A New #MeToo Result: Rejecting Notions of Romantic Consent with Executives
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With the growth of the #MeToo movement since October 2017, more than 200 prominent male executives have lost their jobs. Some pushback has occurred as many of these executives have asserted their behavior was not inappropriate because their acts were consensual. Essentially, this argument requires companies evaluating this behavior to find nothing wrong when executives use their vast power and influence to have romantic and sexual relationships with their subordinates who do not say “no.” Those suggesting that the #MeToo movement has gone too far believe it will result in unintended consequences where totally benign and even positive engagement between bosses and subordinates will be circumvented out of a fear of unfairly ending the careers of executives without any real culpability. Incidents of innocent flirting, harmless jokes, and even an initial overture seeking a romantic relationship could lead to total destruction of an otherwise productive executive’s career as #MeToo responses have demanded zero tolerance and immediate resignation or termination from executive positions. Critics of the #MeToo movement argue that businesses have responded wrongly by preempting the loyal, happy, and productive relationships occurring in many workplaces where employees have engaged in successful romantic relationships with co-workers and eventually married. To rebut the claims of disparagement aimed at #MeToo for stigmatizing alleged consenting relationships occurring in the workplace, this Article asserts that the enormous power differentials between corporate executives and their subordinates support a completely preventative measure aimed at making an executive pay for any liability or discord resulting from not only engaging in sexually offensive behavior with subordinates but also consensually romantic behavior. With the power to impact not only the subordinate’s immediate work situation, a truly influential executive also has the potential to affect the subordinate’s entire career. Because of these power differentials, a subordinate can never truly know that a response of “no” consent will be received in a positive manner by the executive as “no means no.” Subordinates will always likely fear retaliation for refusing the executive. Even if they acquiesce and begrudgingly or enthusiastically accept the executive’s overture, subordinates face being viewed as obtaining career advancements based on factors other than merit. Also, this type of executive behavior sends a broader and overall negative message to all subordinates that the way to advance in the organization will not be based upon merit but through acceding to romantic and sexual overtures. When an executive mistreats a subordinate by making romantic and sexual advances, retaliation claims and other forms of corporate liability represent concerns for the employer even if the underlying conduct by the executive was insufficient to warrant liability for harassment. Corporations have an incentive to avoid this liability risk even if some executives and subordinates might act responsibly and develop positive romantic relationships resulting in productive outcomes for the business. Given strong concerns about retaliation as well as a result of extreme power differentials, this Article seeks support for subordinates who face sexual misconduct in the workplace committed by executives. The Article also tackles the issue of consent by proposing that employers require that executives can never assert consent or rely on a failure to say “no” in defense of objections to their romantic overtures. An executive may still attempt to engage in flirting and joking and even pursue romantic relationships, but a subordinate’s consent or failure to say “no” would never be a justifiable defense for this behavior, if challenged. Potential liability and the need to protect against diminishing corporate value for this inappropriate executive behavior in this time of #MeToo provides cause for this response.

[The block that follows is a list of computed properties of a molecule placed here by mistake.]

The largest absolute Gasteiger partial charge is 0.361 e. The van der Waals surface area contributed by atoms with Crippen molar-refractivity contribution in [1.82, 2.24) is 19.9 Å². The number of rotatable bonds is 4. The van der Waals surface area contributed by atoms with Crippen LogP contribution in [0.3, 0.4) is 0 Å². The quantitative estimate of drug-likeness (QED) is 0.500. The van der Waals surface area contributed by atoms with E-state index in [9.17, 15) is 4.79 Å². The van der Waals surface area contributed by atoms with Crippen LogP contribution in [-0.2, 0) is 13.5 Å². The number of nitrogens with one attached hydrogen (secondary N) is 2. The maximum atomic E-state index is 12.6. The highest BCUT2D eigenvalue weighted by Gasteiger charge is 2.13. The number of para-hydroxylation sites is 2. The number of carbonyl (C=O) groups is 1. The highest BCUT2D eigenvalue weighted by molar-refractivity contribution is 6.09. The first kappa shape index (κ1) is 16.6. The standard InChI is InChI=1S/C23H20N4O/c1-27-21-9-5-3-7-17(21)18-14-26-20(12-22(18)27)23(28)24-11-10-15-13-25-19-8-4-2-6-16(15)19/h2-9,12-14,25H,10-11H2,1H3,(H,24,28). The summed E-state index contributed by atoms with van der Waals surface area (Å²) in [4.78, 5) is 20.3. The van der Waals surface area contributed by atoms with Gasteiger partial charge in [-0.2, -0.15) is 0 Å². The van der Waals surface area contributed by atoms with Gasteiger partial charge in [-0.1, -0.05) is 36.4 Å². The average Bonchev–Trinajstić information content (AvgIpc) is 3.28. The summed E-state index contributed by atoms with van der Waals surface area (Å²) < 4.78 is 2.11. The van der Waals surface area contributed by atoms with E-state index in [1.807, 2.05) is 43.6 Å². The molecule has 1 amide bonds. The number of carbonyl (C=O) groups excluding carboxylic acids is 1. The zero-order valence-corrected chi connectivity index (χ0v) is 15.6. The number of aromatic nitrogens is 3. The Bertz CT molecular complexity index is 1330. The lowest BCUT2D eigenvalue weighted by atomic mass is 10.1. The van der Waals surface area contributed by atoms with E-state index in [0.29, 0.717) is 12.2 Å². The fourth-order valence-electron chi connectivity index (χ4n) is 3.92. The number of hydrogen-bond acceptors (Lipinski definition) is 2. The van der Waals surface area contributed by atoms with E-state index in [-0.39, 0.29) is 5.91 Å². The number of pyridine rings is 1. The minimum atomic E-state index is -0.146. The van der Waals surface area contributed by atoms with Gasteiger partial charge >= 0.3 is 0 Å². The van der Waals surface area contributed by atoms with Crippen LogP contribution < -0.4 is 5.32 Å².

Employee Rights and Employment Policy Journal
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